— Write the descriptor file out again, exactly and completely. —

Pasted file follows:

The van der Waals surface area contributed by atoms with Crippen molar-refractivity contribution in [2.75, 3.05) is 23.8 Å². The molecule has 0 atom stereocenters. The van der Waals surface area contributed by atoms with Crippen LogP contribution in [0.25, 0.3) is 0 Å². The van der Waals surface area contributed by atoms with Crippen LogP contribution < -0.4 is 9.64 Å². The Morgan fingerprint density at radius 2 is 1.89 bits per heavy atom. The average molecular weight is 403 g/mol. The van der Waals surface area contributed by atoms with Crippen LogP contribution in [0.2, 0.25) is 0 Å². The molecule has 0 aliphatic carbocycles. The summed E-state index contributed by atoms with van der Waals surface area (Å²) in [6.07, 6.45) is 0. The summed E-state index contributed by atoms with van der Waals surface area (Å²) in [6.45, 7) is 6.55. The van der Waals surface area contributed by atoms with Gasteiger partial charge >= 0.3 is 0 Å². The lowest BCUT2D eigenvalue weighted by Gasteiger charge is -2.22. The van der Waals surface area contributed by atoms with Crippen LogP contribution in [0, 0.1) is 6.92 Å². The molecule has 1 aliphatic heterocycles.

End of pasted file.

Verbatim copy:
The van der Waals surface area contributed by atoms with Crippen molar-refractivity contribution in [2.75, 3.05) is 23.8 Å². The molecule has 0 atom stereocenters. The van der Waals surface area contributed by atoms with Crippen LogP contribution in [0.25, 0.3) is 0 Å². The van der Waals surface area contributed by atoms with Crippen LogP contribution < -0.4 is 9.64 Å². The Morgan fingerprint density at radius 2 is 1.89 bits per heavy atom. The average molecular weight is 403 g/mol. The van der Waals surface area contributed by atoms with Crippen LogP contribution in [0.2, 0.25) is 0 Å². The molecule has 0 aliphatic carbocycles. The summed E-state index contributed by atoms with van der Waals surface area (Å²) in [6.07, 6.45) is 0. The summed E-state index contributed by atoms with van der Waals surface area (Å²) in [6.45, 7) is 6.55. The van der Waals surface area contributed by atoms with Gasteiger partial charge >= 0.3 is 0 Å². The lowest BCUT2D eigenvalue weighted by Gasteiger charge is -2.22. The van der Waals surface area contributed by atoms with Crippen LogP contribution in [0, 0.1) is 6.92 Å². The molecule has 1 aliphatic heterocycles.